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Newsletter 6-11-2021

Colin Powers
Colin Powers

Hi everyone. Thanks for subscribing. If you have the means, please consider becoming a paying member. If you have the inclination, please pass this newsletter around to others who might enjoy the read. Now onto this week's edition of No Craic, Mad Craic, and Great Craic.

No Craic

(1) Jesse Eisinger, Jeff Enrsthausen and Paul Kiel over at Pro Publica managed to get their hands on a cache of IRS documents related to the tax contributions of America's wealthiest individuals. Surveying over fifteen years of filings, the journalists discovered, amongst other things, that Elon Musk, the world's second-richest man at the time of writing, paid no federal income tax in 2018, and that Jeff Bezos pulled the same trick twice (in 2007 and 2011). Erstwhile lib favorite Warren Buffett--who has earned such a status through the interviews he gives every few years where he laments the unfairness of our current tax system and calls for reforms to ensure that folks like him pay their fair share--meanwhile, has outdone both of those dweebs vis-a-vis the taxman. From 2014 to 2018, Buffett's true tax rate, which accounts for asset appreciation alongside wages in calculating one's income, was a remarkable .10%.  

None of this derives from tax evasion or any illegal practices as concerns the parties involved; rather, it is an inevitable outcome of the tax system's design. As things stand, so long as these guys don't sell assets--against which, of course, they can borrow (and roll over) enormous amounts of cash at exceedingly low interest rates so to finance luxurious living--they needn't contribute even a pittance to the public coffers.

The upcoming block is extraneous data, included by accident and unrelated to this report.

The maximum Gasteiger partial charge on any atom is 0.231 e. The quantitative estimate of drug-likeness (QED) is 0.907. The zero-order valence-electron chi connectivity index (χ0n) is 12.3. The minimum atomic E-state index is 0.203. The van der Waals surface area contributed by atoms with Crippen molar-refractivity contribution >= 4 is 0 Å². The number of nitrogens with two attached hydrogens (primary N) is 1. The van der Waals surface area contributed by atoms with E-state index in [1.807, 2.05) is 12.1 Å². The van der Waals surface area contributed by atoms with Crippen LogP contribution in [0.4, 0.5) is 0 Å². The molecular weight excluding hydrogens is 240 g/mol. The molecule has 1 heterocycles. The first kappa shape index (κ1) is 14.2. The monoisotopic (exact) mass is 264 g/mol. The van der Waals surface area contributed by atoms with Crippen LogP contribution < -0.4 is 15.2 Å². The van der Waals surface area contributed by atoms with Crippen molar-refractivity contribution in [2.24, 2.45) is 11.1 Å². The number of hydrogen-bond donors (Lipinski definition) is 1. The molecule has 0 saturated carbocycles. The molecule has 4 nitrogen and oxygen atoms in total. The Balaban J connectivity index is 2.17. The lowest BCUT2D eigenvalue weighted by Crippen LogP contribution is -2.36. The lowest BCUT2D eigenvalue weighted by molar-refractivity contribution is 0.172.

Next time you read of a CEO foregoing salary or some other nonsense, then, just know that this is a wealth retention scheme in all likelihood.  

(2) Andrew England at the Financial Times has just completed an investigation of the Egyptian army's economic empire. Primary beneficiary of both increasing public indebtedness and the government's selective retention of energy subsidies (which underwrite the cement industry's profitability in particular), as England details, entrepreneurial elements within the Egyptian military have spread their tentacles into virtually every sector of the economy in the last decade. Capturing the lion's share of Egypt's nominally healthy growth rates in the lead-up to pandemic--rates goosed by debt-financed mega construction projects like the building of a new capital city--the Field Marshall and his Generals have consolidated a form of state capitalism devoid of social or developmental utility and primed to collapse as soon as credit conditions in international markets shift.

(3) Speaking of Egypt, they and their Gulf allies (Saudi Arabia and the UAE, specifically) are assisting the Chinese in their crackdown on the Uyghurs. Detaining and deporting back to China those Uyghurs residing or traveling within their respective countries, the Middle East's reactionary axis is actively aiding and abetting Xi Jinping's ongoing repression of China's largest Muslim minority group.